Today, I write to you about a big topic, destiny, a topic perhaps fitting to start the New Year since it’s a time given to big thoughts. Destiny is a concept that has fallen on hard times, perhaps seen as comically grand or scientifically unsound. We may find that invoking destiny to explain the direction of our lives is as superfluous as invoking Thor to explain thunder and midsummer storms.

One definition of destiny, I found, is “the hidden power believed to control what will happen in the future.”

I like this definition best, out of all the ones I found, because it remains agnostic about the nature of this “hidden power.” It could refer to God, to the clockwork mechanism of cause and effect that controls outcomes in a Newtonian universe, to some universal spiritual force, or, perhaps, to an inchoate longing in the gut or sense of deeper significance to our lives that lives somewhere within each of us.

Destiny need not invoke supernatural forces, although it can if you wish to it. It can, just as well, refer to a wisdom contained within us, a wisdom that might be hard to characterize in words because it is a wisdom that is bigger than what words can capture. After all, rational logic thought and language are but a subset of our brain’s functions. The source of this wisdom is broader, encompassing our entire minds and our bodies, including our hearts and guts.

There are good reasons to give thought to our destinies because, if it is at all a hidden power that grows within us, then we can shape it. One can say that a person will live out their destiny no matter what that person does, irrespective of how passively or actively they approach life as it unfolds, because what happens was meant to be. Even if we accept this proposition, it is not incompatible with believing that one can be an active participant in shaping one’s destiny. That road to shaping one’s destiny, however, is not a straight one. Destiny involves interplay between factors we can control and factors we cannot, and between things we can understand and things we cannot.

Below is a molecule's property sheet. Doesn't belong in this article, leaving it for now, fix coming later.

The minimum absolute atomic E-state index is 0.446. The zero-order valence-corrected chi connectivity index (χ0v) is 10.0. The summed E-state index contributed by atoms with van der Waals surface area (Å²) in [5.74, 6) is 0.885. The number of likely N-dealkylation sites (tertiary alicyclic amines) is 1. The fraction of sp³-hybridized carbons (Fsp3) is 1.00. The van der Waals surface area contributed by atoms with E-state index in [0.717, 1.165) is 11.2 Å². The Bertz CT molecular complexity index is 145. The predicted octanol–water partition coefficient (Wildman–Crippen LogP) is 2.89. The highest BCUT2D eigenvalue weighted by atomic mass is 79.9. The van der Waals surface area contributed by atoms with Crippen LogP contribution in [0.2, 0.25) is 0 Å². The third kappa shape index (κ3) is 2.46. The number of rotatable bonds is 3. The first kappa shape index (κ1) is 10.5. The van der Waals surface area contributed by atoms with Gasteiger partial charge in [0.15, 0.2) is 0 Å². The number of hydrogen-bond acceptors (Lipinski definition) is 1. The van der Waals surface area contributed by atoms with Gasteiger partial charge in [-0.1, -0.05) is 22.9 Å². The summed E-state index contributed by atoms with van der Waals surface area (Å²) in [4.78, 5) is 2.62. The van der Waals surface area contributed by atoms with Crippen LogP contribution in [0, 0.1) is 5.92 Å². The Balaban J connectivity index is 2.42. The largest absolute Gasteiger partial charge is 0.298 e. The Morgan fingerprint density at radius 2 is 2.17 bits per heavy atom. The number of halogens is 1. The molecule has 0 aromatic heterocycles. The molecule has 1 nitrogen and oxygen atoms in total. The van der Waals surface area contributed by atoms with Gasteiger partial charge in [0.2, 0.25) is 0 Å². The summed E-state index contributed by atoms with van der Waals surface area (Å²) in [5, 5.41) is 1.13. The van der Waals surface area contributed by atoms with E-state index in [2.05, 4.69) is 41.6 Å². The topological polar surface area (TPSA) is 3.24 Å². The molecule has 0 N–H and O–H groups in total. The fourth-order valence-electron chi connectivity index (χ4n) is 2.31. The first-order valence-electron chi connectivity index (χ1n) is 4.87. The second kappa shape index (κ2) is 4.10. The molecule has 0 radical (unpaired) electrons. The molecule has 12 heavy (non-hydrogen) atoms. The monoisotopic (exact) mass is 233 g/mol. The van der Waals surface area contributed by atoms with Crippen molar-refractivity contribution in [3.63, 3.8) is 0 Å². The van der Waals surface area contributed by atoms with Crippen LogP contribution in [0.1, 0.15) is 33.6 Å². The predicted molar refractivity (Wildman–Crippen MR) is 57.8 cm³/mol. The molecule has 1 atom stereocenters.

Given this conceptualization, the challenge we can accept is to shape the conversation between what is controllable and uncontrollable in our lives, such as between our desires, the limits of our capabilities, the nature of the opportunities that present themselves to us, and the life circumstances we find ourselves in. After all, none of us chose when, where, and to whom we are born to.

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Consider this thought experiment: consider that at this very moment you were split into two people. As soon as the split occurs, each one of you starts to have a different conversation running in your heads. The decisions that each one of you makes, every day, differ and your two lives increasingly diverge the further you proceed into the future. After a month, let alone a year or a decade, each one of you will likely be surprised by the other, be leading different lives and perhaps be unrecognizable to the other.

So, in the spirit of the New Year, listen to your mind, heart and gut. What are you destined for? The world needs you; it needs you be the most aligned to your (semi-)chosen destiny.

What awaits you this year? What will you do? Who will you be? What will you be remembered for?

I believe that fulfilling one’s true destiny need not involve epic battles or grand changes. We need not all be Joan of Arc or General MacArthur. After all, in the scheme of things, everything we do is small: we live on a small planet in a big universe for a short period of time in a universe billions of years old. So big or small, the impacts we make are not that different in kind. The bigger difference is in whether we accept what comes passively or we choose to continually shape it.

Yours in a grand New Year,

Dr. Jack


Today’s Quotes

“We’re here to put a dent in the universe.”
– Steve Jobs